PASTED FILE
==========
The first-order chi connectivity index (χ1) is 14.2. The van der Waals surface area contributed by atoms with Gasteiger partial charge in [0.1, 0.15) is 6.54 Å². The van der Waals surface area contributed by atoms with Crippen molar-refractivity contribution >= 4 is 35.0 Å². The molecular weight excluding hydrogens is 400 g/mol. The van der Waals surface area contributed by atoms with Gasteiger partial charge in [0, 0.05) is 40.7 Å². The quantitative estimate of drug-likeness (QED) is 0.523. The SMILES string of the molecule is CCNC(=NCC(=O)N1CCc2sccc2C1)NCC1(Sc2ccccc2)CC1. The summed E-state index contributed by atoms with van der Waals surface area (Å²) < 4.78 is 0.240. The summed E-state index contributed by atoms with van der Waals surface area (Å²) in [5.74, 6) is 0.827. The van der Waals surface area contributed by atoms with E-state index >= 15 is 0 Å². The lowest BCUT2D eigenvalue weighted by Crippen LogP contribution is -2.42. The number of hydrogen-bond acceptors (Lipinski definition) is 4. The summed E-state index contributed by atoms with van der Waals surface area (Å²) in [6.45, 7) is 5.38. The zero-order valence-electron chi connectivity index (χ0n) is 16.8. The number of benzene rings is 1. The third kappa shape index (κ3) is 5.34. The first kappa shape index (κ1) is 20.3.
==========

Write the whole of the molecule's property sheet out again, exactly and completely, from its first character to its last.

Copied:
The first-order chi connectivity index (χ1) is 14.2. The van der Waals surface area contributed by atoms with Gasteiger partial charge in [0.1, 0.15) is 6.54 Å². The van der Waals surface area contributed by atoms with Crippen molar-refractivity contribution >= 4 is 35.0 Å². The molecular weight excluding hydrogens is 400 g/mol. The van der Waals surface area contributed by atoms with Gasteiger partial charge in [0, 0.05) is 40.7 Å². The quantitative estimate of drug-likeness (QED) is 0.523. The SMILES string of the molecule is CCNC(=NCC(=O)N1CCc2sccc2C1)NCC1(Sc2ccccc2)CC1. The summed E-state index contributed by atoms with van der Waals surface area (Å²) < 4.78 is 0.240. The summed E-state index contributed by atoms with van der Waals surface area (Å²) in [5.74, 6) is 0.827. The van der Waals surface area contributed by atoms with E-state index >= 15 is 0 Å². The lowest BCUT2D eigenvalue weighted by Crippen LogP contribution is -2.42. The number of hydrogen-bond acceptors (Lipinski definition) is 4. The summed E-state index contributed by atoms with van der Waals surface area (Å²) in [6.45, 7) is 5.38. The zero-order valence-electron chi connectivity index (χ0n) is 16.8. The number of benzene rings is 1. The third kappa shape index (κ3) is 5.34. The first kappa shape index (κ1) is 20.3.